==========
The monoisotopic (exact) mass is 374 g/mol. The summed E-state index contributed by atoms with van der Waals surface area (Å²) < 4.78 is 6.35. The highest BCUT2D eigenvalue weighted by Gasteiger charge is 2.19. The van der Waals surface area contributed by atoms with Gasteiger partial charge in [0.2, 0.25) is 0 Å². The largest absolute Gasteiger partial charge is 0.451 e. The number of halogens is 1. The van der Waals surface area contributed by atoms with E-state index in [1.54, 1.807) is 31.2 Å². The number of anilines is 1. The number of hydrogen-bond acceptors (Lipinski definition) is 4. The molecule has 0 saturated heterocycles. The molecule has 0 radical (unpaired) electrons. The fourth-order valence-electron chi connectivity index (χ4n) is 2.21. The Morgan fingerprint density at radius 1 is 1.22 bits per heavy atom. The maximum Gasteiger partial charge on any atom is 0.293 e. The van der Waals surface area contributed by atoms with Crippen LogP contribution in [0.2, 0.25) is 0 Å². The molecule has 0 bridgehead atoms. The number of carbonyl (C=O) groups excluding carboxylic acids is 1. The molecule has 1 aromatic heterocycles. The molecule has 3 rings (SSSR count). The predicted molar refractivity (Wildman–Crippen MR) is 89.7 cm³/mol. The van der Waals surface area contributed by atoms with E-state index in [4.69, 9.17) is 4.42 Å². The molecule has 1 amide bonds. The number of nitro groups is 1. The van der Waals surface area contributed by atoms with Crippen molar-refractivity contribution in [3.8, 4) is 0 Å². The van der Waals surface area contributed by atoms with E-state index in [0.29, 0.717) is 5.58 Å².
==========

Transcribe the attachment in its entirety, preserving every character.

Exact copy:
The monoisotopic (exact) mass is 374 g/mol. The summed E-state index contributed by atoms with van der Waals surface area (Å²) < 4.78 is 6.35. The highest BCUT2D eigenvalue weighted by Gasteiger charge is 2.19. The van der Waals surface area contributed by atoms with Gasteiger partial charge in [0.2, 0.25) is 0 Å². The largest absolute Gasteiger partial charge is 0.451 e. The number of halogens is 1. The van der Waals surface area contributed by atoms with E-state index in [1.54, 1.807) is 31.2 Å². The number of anilines is 1. The number of hydrogen-bond acceptors (Lipinski definition) is 4. The molecule has 0 saturated heterocycles. The molecule has 0 radical (unpaired) electrons. The fourth-order valence-electron chi connectivity index (χ4n) is 2.21. The Morgan fingerprint density at radius 1 is 1.22 bits per heavy atom. The maximum Gasteiger partial charge on any atom is 0.293 e. The van der Waals surface area contributed by atoms with Crippen LogP contribution in [0.2, 0.25) is 0 Å². The molecule has 0 bridgehead atoms. The number of carbonyl (C=O) groups excluding carboxylic acids is 1. The molecule has 1 aromatic heterocycles. The molecule has 3 rings (SSSR count). The predicted molar refractivity (Wildman–Crippen MR) is 89.7 cm³/mol. The van der Waals surface area contributed by atoms with E-state index in [4.69, 9.17) is 4.42 Å². The molecule has 1 amide bonds. The number of nitro groups is 1. The van der Waals surface area contributed by atoms with Crippen molar-refractivity contribution in [3.8, 4) is 0 Å². The van der Waals surface area contributed by atoms with E-state index in [0.29, 0.717) is 5.58 Å².